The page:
In the observation and science discussions, participants agreed that the science community should promote open data archives and data-sharing for partners in W-E-F Nexus studies with a view to making these data open to all.  Pilot projects should be undertaken to assess possible indicators for the W-E-F Nexus. Based on these pilot projects, a suite of indicators could be produced on a regular basis.  It was recommended that a project be launched to evaluate the potential of citizen science to inform some integrated aspect of the W-E-F Nexus in a critical region.  This project, which would focus on the use of citizen data, would include data collection, its use by W-E-F Nexus stakeholders, and integration with conventional data. A plan for an information platform featuring water, land, energy, food, ecosystems (including forestry), and socio-economic data should be developed through a consultative process. This could possibly allow the W-E-F Nexus to be framed as a risk management challenge.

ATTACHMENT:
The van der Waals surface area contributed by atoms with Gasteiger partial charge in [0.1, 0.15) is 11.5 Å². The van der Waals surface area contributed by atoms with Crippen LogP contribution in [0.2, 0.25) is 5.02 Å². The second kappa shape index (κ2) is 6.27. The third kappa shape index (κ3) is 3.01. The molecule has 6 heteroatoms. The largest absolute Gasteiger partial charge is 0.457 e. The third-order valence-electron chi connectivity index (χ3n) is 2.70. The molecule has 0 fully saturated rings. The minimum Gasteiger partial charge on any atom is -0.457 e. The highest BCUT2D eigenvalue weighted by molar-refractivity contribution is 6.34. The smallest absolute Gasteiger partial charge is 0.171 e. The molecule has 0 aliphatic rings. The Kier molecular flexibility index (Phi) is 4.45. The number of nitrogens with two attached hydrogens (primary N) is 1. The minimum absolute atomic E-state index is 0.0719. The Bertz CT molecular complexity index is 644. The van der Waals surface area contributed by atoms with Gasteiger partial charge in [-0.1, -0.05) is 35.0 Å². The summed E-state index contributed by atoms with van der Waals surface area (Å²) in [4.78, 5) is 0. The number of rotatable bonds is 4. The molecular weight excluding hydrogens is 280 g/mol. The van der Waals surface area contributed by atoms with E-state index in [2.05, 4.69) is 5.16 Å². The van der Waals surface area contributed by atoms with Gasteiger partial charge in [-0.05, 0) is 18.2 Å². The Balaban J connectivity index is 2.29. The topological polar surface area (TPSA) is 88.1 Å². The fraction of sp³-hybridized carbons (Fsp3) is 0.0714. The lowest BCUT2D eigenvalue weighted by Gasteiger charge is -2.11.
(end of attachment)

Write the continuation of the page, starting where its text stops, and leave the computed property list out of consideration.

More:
A discussion paper on the W-E-F Nexus and its potential contributions to the water, food, and energy sectors was introduced at the workshop.  Follow-up inputs are helping to refine this paper as a more formal contribution the W-E-F Nexus study.

The workshop was followed by a Science-Policy Dialogue in Johannesburg, during which a number of managers from the South African government, UN agencies and non-governmental organisations provided their views on the W-E-F Nexus and the ways in which it could be addressed at the national and regional levels.


Special thanks go to Dr. Sylvester Mpandeli, Dr. Graham Jewitt, Dr. Sabine Stuart-Hill, Dr. Claudia Pahl-Wostl, Ms. Susan Risko, Ms. Andrée-Anne Boisvert, and Ms. Ntombi Nxumalo for helping to organise, coordinate, and document this workshop.

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News Item Courtesy Of:
Richard Lawford
Sustainable Water Future Programme